Fuss over crime baron’s death triggers angry comments in world web. (from Itar Tass agency)
13. 10. 2009
By Itar-Tass World Service writer Lyudmila Alexandrova
Many Russians have been placing angry comments in the Internet to express surprise or indignation over the fact that a ranking mobster will rest in peace next to the graves of those who deservedly constitute the pride and glory of the nation.
Bloggers have slammed as “
The funeral took place amid tight security. No journalists were allowed to attend. According to some mass media, crime bosses from all over
The assassination attempt on the life of 69-year-old Ivankov took place on July 28, 2009. He died in hospital on October 9. The investigators are proving into several versions of the crime. According to one, he lost his life to an attempt to meddle in an old-time conflict between two criminal clans. And by another version, the Little Japanese died as a result of his shadow activities in the construction materials manufacturing industry.
According to some mass media claims, the right-hand men of the Little Japanese have made their own inquiries already to have found the one responsible and even to pass a sentence.
In the world of organized crime and secret services Ivankov became a legend in his lifetime. He earned the reputation of one of the most authoritative leaders of the criminal world, with extensive contacts in artistic, political and big business circles back in the Soviet years to have retained it until just recently. He was well-known outside
According to police archives, Ivankov, born in 1940, has been a professional pickpocket since the age of 14. During his first detention in 1965 for a pocket theft Ivankov offered violent resistance to police, was examined by psychiatrists, diagnosed as schizophrenic and dispatched to a mental asylum for mandatory treatment only to have escaped from there.
The diagnosis has since allowed him to go unpunished for minor offences more than once. It was canceled in 1974. Ivankov’s successes in boxing helped him join the gang of racketeers under Gennady Korkov (the Mongol), who specialized in the robberies of and extortions from underground businessmen in the Soviet era. It was at about that time that the shape of his eyes earned him the nickname – the Little Japanese – which was a clear allusion to his predecessor – Mike the Little Jap – the notorious gangster in the port city of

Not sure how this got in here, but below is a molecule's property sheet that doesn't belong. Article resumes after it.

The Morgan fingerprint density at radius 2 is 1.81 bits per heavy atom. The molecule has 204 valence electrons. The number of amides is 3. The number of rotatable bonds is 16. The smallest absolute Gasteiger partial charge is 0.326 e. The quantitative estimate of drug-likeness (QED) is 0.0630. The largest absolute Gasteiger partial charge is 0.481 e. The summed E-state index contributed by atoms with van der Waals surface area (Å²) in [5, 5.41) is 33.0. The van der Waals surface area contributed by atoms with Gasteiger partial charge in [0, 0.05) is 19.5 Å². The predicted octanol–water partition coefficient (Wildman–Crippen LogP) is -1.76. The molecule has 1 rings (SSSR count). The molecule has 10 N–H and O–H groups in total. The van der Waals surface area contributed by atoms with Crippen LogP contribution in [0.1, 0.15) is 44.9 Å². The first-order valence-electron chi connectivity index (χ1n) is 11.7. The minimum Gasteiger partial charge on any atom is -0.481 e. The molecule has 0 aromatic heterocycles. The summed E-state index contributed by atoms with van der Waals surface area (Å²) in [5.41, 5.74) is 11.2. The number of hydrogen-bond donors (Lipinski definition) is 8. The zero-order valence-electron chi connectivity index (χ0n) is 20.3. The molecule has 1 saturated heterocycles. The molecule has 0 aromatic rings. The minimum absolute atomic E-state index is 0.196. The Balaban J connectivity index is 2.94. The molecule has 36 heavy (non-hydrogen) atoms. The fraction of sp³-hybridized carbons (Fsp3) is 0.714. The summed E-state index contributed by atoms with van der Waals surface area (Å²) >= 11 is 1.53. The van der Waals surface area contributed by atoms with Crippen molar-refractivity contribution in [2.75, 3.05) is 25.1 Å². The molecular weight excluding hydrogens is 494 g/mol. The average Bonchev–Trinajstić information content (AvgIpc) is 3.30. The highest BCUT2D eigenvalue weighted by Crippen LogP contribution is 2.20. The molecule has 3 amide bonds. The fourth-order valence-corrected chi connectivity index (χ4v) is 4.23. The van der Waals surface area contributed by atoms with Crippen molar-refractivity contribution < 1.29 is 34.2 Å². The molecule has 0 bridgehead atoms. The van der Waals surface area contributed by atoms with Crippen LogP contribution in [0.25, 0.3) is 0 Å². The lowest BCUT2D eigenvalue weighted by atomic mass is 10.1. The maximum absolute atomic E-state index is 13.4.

In 1974 Ivankov recruited a gang of his own to focus on thefts and extortions. He boasted a fabulous gift of shirking punishment.
In 1981 Ivankov was eventually detained, convicted of armed robbery, illegal carrying of firearms and forgery of documents and sentenced to fourteen years behind bars. While he served the prison term, say media reports, Ivankov violated prison rules 58 times and was sent to the punishment cell on 35 occasions. In the late 1980s a campaign for his release began. Media say many celebrities, including actors, scientists and human rights activists volunteered to put in a word for him. In February 1991 the Supreme Court of the
In 1992 Ivankov left
In 1995 the FBI detained Ivankov on the charges of extortion of 3.5 million dollars from two Russian businessmen – Alexander Volkov and Vladimir Voloshin – co-owners of Summit International. In January 1997 a
After the trial Vyacheslav Ivankov declared he had no intention of meddling in anything and promised he would dedicate himself entirely to the customary pastime of many Russian retirees – that of spending hours on a river bank with a fishing rod. For their part his lawyers said that while in jail Ivankov wrote a cycle of poems, fairy tales for children and an autobiographical piece entitled Against the Wind. Yet, police detectives suspect that he continued to act as an arbiter in conflicts between criminal groups from time to time.
The Russian segment of the world web is brimming with bloggers’ comments over the death and funeral of the Little Japanese.
Here are some of them.
“Why don’t they declare a day of national mourn? My idea is that of burying the Little Japanese in the Mausoleum (Vladimir Lenin’s tomb in
“What sort of country do we live in? It’s a nightmare!!! A mobster’s death makes the nation’s top news. That’s a shame for
“He disgraced our country in the eyes of the civilized world, yet a place has been found for him at the
And one contributor addressed President Dmitry Medvedev in person in these words.
“How many scientists and intellectuals have died in the country over the past 10-20 years? And how many have gone elsewhere? Have the media paid at least as much attention to any of them? Personally, I have only one question to ask in this connection: “Good Lord! What is this ‘